Our question for this issue is: "Can someone who is theologically Arminian be truly saved?" This is not an easy question.
We want to emphasize at the beginning that Arminianism is another gospel that is no gospel (Gal. 1:6-7). Its teaching denies the sovereignty of God in salvation and the power and effectualness of Christ's death on the cross (by teaching that Christ died for all it teaches that His death actually saves no one). It also denies that salvation is by grace alone with its teaching concerning the sovereignty of the human will. These are fundamental doctrines of the Christian faith.
Not only that, but we believe that Arminianism has crept into the teaching of many Reformed churches under the guise of a love of God for all men, a desire on God's part that all men without exception be saved, and the teaching that there are gifts of grace and benefits of the cross for all. This poses a deadly danger to Reformed churches.
We agree, therefore, with the following quote: "False doctrine is worse when it goes under the cover of the truth, and when it quotes Scripture, and sings Amazing Grace. Satan is always at his best in opposing the truth when he does it in the name of Christ. There has never been a more subtle expression of false doctrine than which affirms all the 'truths' of the Christian faith on the basis of human effort, merit of works, foreseen faith, or 'free will.' To affirm grace on the condition of works is the ultimate perversion. It is The Lie" (John K. Pederson, Sincerity Meets the Truth, pp. v, vi).
But does this mean that those who hold to free will and other teachings of Arminianism cannot be and are not saved? We do not believe that. Even here, however, we wish to be very careful in our answer. We would insist that a person who truly and consistently believes that he is saved by his own willing and running, contrary to Rom. 9:16, cannot be saved; he has denied the very heart of the gospel.
The teaching that man is saved by his own running is Rome's, the teaching that he is saved by his own willing is that of apostate Protestantism, but really they are no different. That teaching, according to Romans 10:1-4, is ignorance of and refusal to submit to the righteousness of God, and leaves a person in need of salvation. By his emphasis on will and works a consistent Arminian sets himself outside Christ (Gal. 5:4).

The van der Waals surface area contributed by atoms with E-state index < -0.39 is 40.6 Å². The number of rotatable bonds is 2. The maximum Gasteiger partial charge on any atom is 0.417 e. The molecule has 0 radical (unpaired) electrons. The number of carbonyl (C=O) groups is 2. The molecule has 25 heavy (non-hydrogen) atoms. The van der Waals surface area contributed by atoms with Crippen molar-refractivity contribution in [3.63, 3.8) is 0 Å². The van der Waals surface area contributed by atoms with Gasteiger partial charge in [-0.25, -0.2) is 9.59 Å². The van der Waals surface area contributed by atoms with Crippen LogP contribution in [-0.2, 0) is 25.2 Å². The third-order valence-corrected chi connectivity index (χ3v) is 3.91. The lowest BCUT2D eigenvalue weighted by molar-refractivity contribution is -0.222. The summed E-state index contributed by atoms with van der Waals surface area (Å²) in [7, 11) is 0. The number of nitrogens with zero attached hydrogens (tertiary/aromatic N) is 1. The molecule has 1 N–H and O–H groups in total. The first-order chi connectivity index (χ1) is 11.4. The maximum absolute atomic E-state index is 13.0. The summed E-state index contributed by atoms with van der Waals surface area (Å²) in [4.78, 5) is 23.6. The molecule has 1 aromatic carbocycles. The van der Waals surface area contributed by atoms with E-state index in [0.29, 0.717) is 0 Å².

Nevertheless, many people inconsistently confess both grace and works. They ascribe their salvation wholly to God's grace, and yet speak of having chosen Christ, of having free will, and of God being dependent in salvation on their own free will choice. They thank GOD for their salvation and yet speak as though they were the ones who made the decisive choices.
Usually this is the fault of the teaching they have received - teaching which speaks along two lines. It is a teaching that affirms grace on the basis of works and free will. Those who teach such things have the greater fault. Nevertheless, those who think along these lines, though they may be saved, also need to realize that what they believe is not the truth, and need to repent of it.
So too, as the author quoted above says: "We need rather to be greatly ashamed of ourselves for our tolerant friendship with the doctrine of human sovereignty which lies at the rotten core of evangelicalism, and which, on account it, of our sleepy indifference to is a testimony to our own cowardice." Grace saves, not free will and works.
- Volume: 5
- Issue: 17
Rev. Ronald Hanko (Wife: Nancy)
Ordained: November 1979
Pastorates: Wyckoff, NJ - 1979; Trinity, Houston, TX - 1986; Missionary to N.Ireland - 1993; Lynden, WA - 2002; Emeritus October 15, 2017Website: www.lyndenprc.org/sermons/
Address13823 Clear Lake Rd.
State or ProvinceWA